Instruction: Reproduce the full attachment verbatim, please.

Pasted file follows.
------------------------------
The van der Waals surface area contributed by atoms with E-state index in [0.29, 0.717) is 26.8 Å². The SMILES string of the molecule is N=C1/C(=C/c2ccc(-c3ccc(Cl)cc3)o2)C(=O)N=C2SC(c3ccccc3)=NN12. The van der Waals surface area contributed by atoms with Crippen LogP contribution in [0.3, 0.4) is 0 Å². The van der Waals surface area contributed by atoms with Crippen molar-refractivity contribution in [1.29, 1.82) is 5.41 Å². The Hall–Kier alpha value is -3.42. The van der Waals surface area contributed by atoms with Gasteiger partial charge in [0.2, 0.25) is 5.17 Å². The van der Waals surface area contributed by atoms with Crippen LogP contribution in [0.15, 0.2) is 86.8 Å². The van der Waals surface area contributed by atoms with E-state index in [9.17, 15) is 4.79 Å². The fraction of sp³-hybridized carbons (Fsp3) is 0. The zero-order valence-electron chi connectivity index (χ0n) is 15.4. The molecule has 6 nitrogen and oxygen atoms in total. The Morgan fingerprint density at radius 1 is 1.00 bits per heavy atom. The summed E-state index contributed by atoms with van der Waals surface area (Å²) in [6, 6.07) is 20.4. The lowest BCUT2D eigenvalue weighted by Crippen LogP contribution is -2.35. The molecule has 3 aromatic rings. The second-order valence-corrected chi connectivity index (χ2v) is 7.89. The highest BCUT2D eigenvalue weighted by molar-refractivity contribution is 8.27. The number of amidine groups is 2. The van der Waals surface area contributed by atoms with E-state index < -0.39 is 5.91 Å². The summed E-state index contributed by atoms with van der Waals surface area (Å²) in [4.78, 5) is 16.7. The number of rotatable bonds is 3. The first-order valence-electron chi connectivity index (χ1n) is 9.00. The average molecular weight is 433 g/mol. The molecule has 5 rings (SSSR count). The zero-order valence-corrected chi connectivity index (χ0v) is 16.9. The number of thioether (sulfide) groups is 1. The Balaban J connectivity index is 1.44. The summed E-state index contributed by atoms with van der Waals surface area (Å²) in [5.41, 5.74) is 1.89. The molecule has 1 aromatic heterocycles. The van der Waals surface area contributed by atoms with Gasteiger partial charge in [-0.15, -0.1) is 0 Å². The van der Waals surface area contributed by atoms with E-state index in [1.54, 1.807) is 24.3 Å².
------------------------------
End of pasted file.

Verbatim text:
The van der Waals surface area contributed by atoms with E-state index in [0.29, 0.717) is 26.8 Å². The SMILES string of the molecule is N=C1/C(=C/c2ccc(-c3ccc(Cl)cc3)o2)C(=O)N=C2SC(c3ccccc3)=NN12. The van der Waals surface area contributed by atoms with Crippen LogP contribution in [0.3, 0.4) is 0 Å². The van der Waals surface area contributed by atoms with Crippen molar-refractivity contribution in [1.29, 1.82) is 5.41 Å². The Hall–Kier alpha value is -3.42. The van der Waals surface area contributed by atoms with Gasteiger partial charge in [0.2, 0.25) is 5.17 Å². The van der Waals surface area contributed by atoms with Crippen LogP contribution in [0.15, 0.2) is 86.8 Å². The van der Waals surface area contributed by atoms with E-state index in [9.17, 15) is 4.79 Å². The fraction of sp³-hybridized carbons (Fsp3) is 0. The zero-order valence-electron chi connectivity index (χ0n) is 15.4. The molecule has 6 nitrogen and oxygen atoms in total. The Morgan fingerprint density at radius 1 is 1.00 bits per heavy atom. The summed E-state index contributed by atoms with van der Waals surface area (Å²) in [6, 6.07) is 20.4. The lowest BCUT2D eigenvalue weighted by Crippen LogP contribution is -2.35. The molecule has 3 aromatic rings. The second-order valence-corrected chi connectivity index (χ2v) is 7.89. The highest BCUT2D eigenvalue weighted by molar-refractivity contribution is 8.27. The number of amidine groups is 2. The van der Waals surface area contributed by atoms with E-state index < -0.39 is 5.91 Å². The summed E-state index contributed by atoms with van der Waals surface area (Å²) in [4.78, 5) is 16.7. The number of rotatable bonds is 3. The first-order valence-electron chi connectivity index (χ1n) is 9.00. The average molecular weight is 433 g/mol. The molecule has 5 rings (SSSR count). The zero-order valence-corrected chi connectivity index (χ0v) is 16.9. The number of thioether (sulfide) groups is 1. The Balaban J connectivity index is 1.44. The summed E-state index contributed by atoms with van der Waals surface area (Å²) in [5.41, 5.74) is 1.89. The molecule has 1 aromatic heterocycles. The van der Waals surface area contributed by atoms with Gasteiger partial charge in [-0.15, -0.1) is 0 Å². The van der Waals surface area contributed by atoms with E-state index in [1.54, 1.807) is 24.3 Å².